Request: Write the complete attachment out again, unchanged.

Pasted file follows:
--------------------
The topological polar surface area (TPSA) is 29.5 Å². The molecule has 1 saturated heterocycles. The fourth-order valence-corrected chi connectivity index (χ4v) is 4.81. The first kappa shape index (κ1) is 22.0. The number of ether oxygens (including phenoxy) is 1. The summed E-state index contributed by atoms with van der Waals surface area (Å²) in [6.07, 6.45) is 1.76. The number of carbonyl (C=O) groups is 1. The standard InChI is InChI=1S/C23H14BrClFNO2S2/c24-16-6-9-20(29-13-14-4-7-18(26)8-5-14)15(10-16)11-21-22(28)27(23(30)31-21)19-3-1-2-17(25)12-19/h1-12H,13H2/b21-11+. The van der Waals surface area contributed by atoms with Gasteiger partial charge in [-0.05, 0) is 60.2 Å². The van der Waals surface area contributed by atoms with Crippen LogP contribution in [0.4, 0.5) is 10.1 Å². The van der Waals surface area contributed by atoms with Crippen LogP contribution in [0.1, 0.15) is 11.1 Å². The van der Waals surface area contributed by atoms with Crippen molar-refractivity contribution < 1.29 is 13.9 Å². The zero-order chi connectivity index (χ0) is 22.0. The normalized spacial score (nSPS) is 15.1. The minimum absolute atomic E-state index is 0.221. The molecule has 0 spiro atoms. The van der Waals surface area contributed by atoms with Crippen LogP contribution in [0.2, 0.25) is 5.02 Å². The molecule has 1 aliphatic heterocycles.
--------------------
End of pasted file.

The topological polar surface area (TPSA) is 29.5 Å². The molecule has 1 saturated heterocycles. The fourth-order valence-corrected chi connectivity index (χ4v) is 4.81. The first kappa shape index (κ1) is 22.0. The number of ether oxygens (including phenoxy) is 1. The summed E-state index contributed by atoms with van der Waals surface area (Å²) in [6.07, 6.45) is 1.76. The number of carbonyl (C=O) groups is 1. The standard InChI is InChI=1S/C23H14BrClFNO2S2/c24-16-6-9-20(29-13-14-4-7-18(26)8-5-14)15(10-16)11-21-22(28)27(23(30)31-21)19-3-1-2-17(25)12-19/h1-12H,13H2/b21-11+. The van der Waals surface area contributed by atoms with Gasteiger partial charge in [-0.05, 0) is 60.2 Å². The van der Waals surface area contributed by atoms with Crippen LogP contribution in [0.4, 0.5) is 10.1 Å². The van der Waals surface area contributed by atoms with Crippen LogP contribution in [0.1, 0.15) is 11.1 Å². The van der Waals surface area contributed by atoms with Crippen molar-refractivity contribution < 1.29 is 13.9 Å². The zero-order chi connectivity index (χ0) is 22.0. The normalized spacial score (nSPS) is 15.1. The minimum absolute atomic E-state index is 0.221. The molecule has 0 spiro atoms. The van der Waals surface area contributed by atoms with Crippen LogP contribution in [0.2, 0.25) is 5.02 Å². The molecule has 1 aliphatic heterocycles.